[00:24:13] Raj Aggarwal: There are five inequities of climate change: that the degree of responsibility for those who bear the least responsibility for climate change are the ones who suffer the most. And so while some people are seeing it now, imagine the people that have been experiencing impacts of climate change for the last 20 or 30 years.
We know that impact happens on lower income regions, and we know that there are intergenerational impacts. Younger generations will suffer these consequences more greatly than their parents and grandparents.
And lastly, gender disparity. Women and children are more likely to die than men during disasters. And so I think that when you start to think about climate justice versus climate action, we really start thinking about ourselves, our companies, our communities, and all the things that we can do as individuals to impact climate change.
[00:25:03] Christina Thompson: When it comes to being climate justice stewards ourselves, Raj says there are eight very important questions we need to ask first.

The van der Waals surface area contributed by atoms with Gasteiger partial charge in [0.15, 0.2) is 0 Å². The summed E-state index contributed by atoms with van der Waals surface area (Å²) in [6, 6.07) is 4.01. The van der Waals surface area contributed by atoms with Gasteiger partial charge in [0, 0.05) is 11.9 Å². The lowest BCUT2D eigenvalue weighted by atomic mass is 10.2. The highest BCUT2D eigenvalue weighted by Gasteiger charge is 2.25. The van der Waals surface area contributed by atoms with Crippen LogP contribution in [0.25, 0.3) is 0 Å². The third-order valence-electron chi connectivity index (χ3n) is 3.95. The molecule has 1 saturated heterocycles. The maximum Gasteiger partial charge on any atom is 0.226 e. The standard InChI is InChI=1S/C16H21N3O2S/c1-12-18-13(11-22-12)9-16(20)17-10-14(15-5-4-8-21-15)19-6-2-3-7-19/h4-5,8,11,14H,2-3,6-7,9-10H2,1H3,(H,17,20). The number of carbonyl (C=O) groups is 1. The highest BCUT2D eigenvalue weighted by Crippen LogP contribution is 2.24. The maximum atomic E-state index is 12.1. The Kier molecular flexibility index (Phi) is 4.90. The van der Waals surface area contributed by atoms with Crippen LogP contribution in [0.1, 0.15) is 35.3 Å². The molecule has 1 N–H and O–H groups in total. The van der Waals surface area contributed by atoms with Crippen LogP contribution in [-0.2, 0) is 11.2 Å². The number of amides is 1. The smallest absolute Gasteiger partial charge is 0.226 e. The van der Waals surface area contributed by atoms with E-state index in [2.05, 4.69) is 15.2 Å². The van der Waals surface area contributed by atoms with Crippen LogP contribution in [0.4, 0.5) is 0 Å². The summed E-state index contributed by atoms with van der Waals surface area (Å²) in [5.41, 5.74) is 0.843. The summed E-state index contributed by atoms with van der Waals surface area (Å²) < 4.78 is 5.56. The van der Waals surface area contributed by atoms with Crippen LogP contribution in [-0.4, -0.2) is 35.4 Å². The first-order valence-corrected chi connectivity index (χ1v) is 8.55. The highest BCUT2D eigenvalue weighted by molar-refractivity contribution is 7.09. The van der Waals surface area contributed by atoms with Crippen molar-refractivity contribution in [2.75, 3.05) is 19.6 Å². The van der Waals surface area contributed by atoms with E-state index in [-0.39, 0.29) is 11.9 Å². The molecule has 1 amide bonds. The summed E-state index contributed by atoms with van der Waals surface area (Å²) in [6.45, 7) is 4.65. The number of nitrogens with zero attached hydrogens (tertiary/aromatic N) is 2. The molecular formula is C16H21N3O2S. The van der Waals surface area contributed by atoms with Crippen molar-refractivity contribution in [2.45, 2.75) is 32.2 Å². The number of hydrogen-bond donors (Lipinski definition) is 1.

[00:25:11] Raj Aggarwal: One, is why is climate justice important?
Two, who bears the cost of climate change?
Three, how does climate injustice impact you and your family?
Four, what can you do personally to evolve your heart and mind on climate justice?
Five, how are you personally advancing climate justice?
How does climate injustice impact your business?
How is your business advancing climate justice?
And what barriers do you or your company face?
And so the reason the questions are that way is it really starts with self and understanding how one is being impacted personally, and then understanding how the company plays a role in it.